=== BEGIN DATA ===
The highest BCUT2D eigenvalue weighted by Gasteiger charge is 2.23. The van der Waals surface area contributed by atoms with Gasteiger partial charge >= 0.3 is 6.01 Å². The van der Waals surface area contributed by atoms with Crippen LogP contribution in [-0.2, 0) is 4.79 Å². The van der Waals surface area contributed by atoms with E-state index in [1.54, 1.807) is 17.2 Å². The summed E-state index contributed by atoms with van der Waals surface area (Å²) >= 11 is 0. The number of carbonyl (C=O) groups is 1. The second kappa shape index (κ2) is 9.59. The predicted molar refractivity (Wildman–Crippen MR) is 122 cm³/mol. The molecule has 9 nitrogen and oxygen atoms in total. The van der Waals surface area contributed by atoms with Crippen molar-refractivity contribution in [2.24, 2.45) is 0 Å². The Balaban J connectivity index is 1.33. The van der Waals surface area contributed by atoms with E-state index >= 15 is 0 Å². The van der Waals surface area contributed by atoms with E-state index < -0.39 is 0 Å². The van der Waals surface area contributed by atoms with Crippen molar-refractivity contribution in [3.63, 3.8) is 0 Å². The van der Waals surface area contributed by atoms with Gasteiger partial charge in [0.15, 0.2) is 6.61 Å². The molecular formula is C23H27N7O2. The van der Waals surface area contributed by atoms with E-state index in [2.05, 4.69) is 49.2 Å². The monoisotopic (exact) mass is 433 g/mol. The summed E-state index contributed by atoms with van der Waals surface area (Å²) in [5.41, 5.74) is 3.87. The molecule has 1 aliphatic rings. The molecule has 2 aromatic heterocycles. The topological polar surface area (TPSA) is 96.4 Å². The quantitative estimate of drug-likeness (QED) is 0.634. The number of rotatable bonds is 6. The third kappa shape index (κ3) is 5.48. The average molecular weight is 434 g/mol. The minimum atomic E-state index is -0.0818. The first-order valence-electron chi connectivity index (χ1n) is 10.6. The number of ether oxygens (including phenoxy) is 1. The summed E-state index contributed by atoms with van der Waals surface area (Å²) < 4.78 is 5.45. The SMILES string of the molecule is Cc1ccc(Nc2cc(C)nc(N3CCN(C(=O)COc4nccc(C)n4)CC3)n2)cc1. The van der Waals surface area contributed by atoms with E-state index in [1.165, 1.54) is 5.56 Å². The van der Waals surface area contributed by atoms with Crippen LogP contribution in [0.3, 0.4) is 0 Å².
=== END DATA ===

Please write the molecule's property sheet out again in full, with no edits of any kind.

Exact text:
The highest BCUT2D eigenvalue weighted by Gasteiger charge is 2.23. The van der Waals surface area contributed by atoms with Gasteiger partial charge >= 0.3 is 6.01 Å². The van der Waals surface area contributed by atoms with Crippen LogP contribution in [-0.2, 0) is 4.79 Å². The van der Waals surface area contributed by atoms with E-state index in [1.54, 1.807) is 17.2 Å². The summed E-state index contributed by atoms with van der Waals surface area (Å²) >= 11 is 0. The number of carbonyl (C=O) groups is 1. The second kappa shape index (κ2) is 9.59. The predicted molar refractivity (Wildman–Crippen MR) is 122 cm³/mol. The molecule has 9 nitrogen and oxygen atoms in total. The van der Waals surface area contributed by atoms with Crippen molar-refractivity contribution in [2.24, 2.45) is 0 Å². The Balaban J connectivity index is 1.33. The van der Waals surface area contributed by atoms with E-state index >= 15 is 0 Å². The van der Waals surface area contributed by atoms with E-state index < -0.39 is 0 Å². The van der Waals surface area contributed by atoms with Crippen molar-refractivity contribution in [3.63, 3.8) is 0 Å². The van der Waals surface area contributed by atoms with Gasteiger partial charge in [0.15, 0.2) is 6.61 Å². The molecular formula is C23H27N7O2. The van der Waals surface area contributed by atoms with E-state index in [2.05, 4.69) is 49.2 Å². The monoisotopic (exact) mass is 433 g/mol. The summed E-state index contributed by atoms with van der Waals surface area (Å²) in [5.41, 5.74) is 3.87. The molecule has 1 aliphatic rings. The molecule has 2 aromatic heterocycles. The topological polar surface area (TPSA) is 96.4 Å². The quantitative estimate of drug-likeness (QED) is 0.634. The number of rotatable bonds is 6. The third kappa shape index (κ3) is 5.48. The average molecular weight is 434 g/mol. The minimum atomic E-state index is -0.0818. The first-order valence-electron chi connectivity index (χ1n) is 10.6. The number of ether oxygens (including phenoxy) is 1. The summed E-state index contributed by atoms with van der Waals surface area (Å²) < 4.78 is 5.45. The SMILES string of the molecule is Cc1ccc(Nc2cc(C)nc(N3CCN(C(=O)COc4nccc(C)n4)CC3)n2)cc1. The van der Waals surface area contributed by atoms with E-state index in [1.165, 1.54) is 5.56 Å². The van der Waals surface area contributed by atoms with Crippen LogP contribution in [0.3, 0.4) is 0 Å².